1. Students with assistanships recieve full tuition remission and a stipend for five years of Ph.D. work.
2. In their first two years of funding, the students spend:
- 14-18 hourse per week assisting two faculty in research and/or teaching assistance; students assisting distinguished professor and named chairs may work for only one faculty member.
- In their third and fourth semesters, students spend time with a faculty teaching mentor, sometimes in addition to, sometimes in lieu of, other duties to develop a syllabus with the mentor for their fifth semester's work.
3. In their third, fourth and fifth years of funding, unless they recieve a Research Fellowship (RF), Senior Teaching Fellowship (STF), or Alumni Dissertation Fellowship (ADF), the students:
- teach one Core section each semester, normally a regular course with 35 students, either "Faith and Critical Reasoning" or one of the "Sacred Texts and Traditions" courses
- aid a designated faculty member with research assistance or aid the office with administrative assistance for three hours per week.
4. In their third, fourth, and fifth years of funding, students also have the option of applying for one of several university-wide fellowships available to graduate students through the Graduate School of Arts and Sciences (GSAS):
- GSAS Research Fellowship - The RF is, ideally, the first of the substantial financial awards an excellent doctoral student would receive. The fellowship provides support for students who wish to work closely with faculty mentors to develop their own dissertation research projects or to learn methods or procedures that they will use on their own dissertation research. The grant is awarded on a competitive basis and will reward students who have presented papers at conferences, published articles or book reviews, and submitted proposals for external fellowships. Click here for more details on this award.
- Senior Teaching Fellowship - The STF is, ideally, the second of these awards a doctoral candidate might receive. The award is designed for the student who has already completed a teaching fellowship within his or her department and has demonstrated effective teaching skills. The student’s application must include evidence of this effectiveness as provided by teaching evaluations (SEEQ) and a letter from his or her teaching mentor. Click here for more details on this award.
- Alumni Dissertation Fellowship - The ADF is, ideally, the third and final award an excellent doctoral candidate would receive. The student may apply for this award only after the department has accepted the proposal and the dean has approved the dissertation title and committee. The fellowship allows the student to devote full-time work to the dissertation and is meant to enable him or her to complete it during the fellowship year. Click here for more details on this award.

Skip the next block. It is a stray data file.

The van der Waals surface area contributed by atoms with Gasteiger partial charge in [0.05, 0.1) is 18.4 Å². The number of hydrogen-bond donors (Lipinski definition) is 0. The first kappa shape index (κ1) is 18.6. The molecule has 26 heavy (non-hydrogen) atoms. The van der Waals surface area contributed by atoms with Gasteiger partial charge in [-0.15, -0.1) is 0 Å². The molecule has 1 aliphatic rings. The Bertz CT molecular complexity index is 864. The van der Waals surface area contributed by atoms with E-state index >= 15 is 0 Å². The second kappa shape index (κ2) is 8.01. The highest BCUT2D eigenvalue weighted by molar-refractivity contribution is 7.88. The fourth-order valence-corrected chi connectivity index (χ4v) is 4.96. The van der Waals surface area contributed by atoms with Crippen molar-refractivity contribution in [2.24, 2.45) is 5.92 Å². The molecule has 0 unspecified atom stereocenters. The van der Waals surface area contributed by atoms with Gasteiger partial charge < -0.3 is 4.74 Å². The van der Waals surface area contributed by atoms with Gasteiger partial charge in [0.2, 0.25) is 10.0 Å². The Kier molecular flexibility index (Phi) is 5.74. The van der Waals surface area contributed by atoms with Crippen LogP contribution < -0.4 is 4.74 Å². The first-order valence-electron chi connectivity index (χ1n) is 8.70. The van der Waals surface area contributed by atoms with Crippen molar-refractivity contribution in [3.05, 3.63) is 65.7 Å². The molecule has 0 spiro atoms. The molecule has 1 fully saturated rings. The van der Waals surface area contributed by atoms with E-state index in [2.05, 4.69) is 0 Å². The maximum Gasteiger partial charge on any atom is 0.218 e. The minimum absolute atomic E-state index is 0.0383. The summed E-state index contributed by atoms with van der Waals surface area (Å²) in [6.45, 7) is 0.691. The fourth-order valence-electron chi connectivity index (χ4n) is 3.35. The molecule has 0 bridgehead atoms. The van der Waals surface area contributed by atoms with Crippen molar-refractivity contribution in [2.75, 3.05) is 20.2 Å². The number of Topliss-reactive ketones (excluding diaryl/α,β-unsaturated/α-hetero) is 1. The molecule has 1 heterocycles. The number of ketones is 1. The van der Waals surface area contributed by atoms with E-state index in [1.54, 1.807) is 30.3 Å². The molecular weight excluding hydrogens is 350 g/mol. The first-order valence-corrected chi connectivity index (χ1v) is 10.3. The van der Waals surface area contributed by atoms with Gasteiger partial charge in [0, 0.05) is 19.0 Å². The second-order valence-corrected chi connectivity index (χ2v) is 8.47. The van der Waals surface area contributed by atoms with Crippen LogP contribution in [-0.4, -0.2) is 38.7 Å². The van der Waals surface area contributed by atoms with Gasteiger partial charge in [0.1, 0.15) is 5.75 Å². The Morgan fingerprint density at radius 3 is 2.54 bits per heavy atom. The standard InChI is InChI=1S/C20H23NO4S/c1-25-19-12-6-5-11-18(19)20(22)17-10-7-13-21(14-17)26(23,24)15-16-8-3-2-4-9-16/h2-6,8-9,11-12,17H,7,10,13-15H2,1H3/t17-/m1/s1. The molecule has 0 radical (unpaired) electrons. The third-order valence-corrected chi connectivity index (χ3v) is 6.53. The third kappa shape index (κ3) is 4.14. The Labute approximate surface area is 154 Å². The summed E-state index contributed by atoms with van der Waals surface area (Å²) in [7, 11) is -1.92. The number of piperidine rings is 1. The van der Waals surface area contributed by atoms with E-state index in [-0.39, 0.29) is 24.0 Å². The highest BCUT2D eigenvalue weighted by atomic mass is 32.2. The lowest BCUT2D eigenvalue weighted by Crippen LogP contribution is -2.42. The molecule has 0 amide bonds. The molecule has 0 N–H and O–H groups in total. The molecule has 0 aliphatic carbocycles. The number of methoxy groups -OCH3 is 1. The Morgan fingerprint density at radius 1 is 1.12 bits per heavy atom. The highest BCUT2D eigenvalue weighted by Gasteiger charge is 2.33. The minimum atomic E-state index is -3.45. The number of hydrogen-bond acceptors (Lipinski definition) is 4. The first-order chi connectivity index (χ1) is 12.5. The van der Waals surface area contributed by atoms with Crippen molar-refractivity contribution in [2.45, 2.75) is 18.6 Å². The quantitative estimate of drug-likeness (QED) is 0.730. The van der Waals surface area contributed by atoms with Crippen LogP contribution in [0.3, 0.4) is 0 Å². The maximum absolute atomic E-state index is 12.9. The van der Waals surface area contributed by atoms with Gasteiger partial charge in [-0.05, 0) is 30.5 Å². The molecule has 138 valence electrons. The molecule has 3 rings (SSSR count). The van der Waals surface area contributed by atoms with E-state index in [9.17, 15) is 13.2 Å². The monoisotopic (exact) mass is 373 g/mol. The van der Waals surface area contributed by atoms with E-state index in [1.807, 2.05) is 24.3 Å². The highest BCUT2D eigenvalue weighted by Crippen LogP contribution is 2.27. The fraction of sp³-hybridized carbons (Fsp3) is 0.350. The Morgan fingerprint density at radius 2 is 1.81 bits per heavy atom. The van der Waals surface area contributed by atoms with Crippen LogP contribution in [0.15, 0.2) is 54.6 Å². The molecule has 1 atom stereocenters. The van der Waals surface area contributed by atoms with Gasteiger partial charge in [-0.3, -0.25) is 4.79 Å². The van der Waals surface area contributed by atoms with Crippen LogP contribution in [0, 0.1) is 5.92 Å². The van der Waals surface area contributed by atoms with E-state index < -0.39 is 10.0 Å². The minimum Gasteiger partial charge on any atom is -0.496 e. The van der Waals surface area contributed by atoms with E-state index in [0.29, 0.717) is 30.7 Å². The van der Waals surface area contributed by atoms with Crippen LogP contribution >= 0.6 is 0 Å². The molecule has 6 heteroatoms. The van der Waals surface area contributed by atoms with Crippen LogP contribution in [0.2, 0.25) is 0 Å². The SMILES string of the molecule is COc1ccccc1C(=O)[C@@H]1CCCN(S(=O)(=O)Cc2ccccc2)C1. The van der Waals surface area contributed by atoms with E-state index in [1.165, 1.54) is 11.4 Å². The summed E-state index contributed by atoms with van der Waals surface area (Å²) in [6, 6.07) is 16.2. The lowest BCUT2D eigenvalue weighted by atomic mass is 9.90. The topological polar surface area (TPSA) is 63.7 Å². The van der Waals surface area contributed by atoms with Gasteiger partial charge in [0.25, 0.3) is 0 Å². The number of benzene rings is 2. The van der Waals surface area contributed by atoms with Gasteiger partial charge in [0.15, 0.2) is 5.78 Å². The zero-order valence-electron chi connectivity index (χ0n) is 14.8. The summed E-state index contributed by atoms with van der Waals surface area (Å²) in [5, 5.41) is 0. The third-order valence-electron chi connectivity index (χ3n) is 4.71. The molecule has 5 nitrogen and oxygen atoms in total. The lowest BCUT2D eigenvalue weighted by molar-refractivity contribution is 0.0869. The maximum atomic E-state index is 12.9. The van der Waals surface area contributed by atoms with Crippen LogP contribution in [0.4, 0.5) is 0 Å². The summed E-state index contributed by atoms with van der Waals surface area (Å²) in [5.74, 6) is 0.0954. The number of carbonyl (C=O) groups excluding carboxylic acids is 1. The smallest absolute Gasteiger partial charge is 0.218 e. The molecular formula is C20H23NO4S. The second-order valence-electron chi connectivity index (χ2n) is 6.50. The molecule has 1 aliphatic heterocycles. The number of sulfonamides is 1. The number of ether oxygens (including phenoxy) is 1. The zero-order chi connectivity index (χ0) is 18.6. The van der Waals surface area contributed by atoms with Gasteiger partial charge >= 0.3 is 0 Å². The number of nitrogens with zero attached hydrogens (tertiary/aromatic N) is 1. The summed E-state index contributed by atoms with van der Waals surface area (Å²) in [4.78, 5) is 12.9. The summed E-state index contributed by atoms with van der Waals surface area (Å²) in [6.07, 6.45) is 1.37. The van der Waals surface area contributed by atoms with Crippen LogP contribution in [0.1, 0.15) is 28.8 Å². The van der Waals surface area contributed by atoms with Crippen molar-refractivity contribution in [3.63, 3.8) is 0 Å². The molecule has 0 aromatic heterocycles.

5. Additionally, through GSAS, graduate students can apply for a Summer fellowship:
6. Many of our students are also eligible (based upon research topic) to seek support from the growing resources of the Orthodox Christian Studies Center. Currently, the Center provides two Graduate Student Summer Research Fellowships:
- GSAS Summer Fellowship - The SF provides support to students who wish to devote the summer to work on proposals to apply for prestigious fellowships. In disseminating these awards, the highest priority will be given to summer projects designed to prepare a student to apply for prestigious fellowships, and to improve a student’s professional credentials (beyond the normal expectation of the program). Recipients of the fellowship are required to present papers at the annual GSAS Student Research Weekend. Any doctoral or masters student may apply, regardless of whether he or she has been nominated for one of the larger awards. Click here for more details on this award.
- OCSC Summer Research Fellowships are open to any doctoral student in the university pursuing research in Orthodox Christian Studies broadly conceived. Fields of research are open to all chronological periods, geographic regions, and methodological disciplines so long as the project relates to the thought, history, or culture of Orthodox Christianity. Priority will be given to those projects that in some way advance Orthodox Christian Studies as a field in its own right. Adjudication of applications will follow guidelines established in the Center's successful National Endowment for the Humanities Matching Grant application and in conformity with the regulations of the Graduate School of Arts and Sciences.
For additional information, please visit GSAS Financial Aid website
or contact the Theology Department at firstname.lastname@example.org
To apply to our program, click here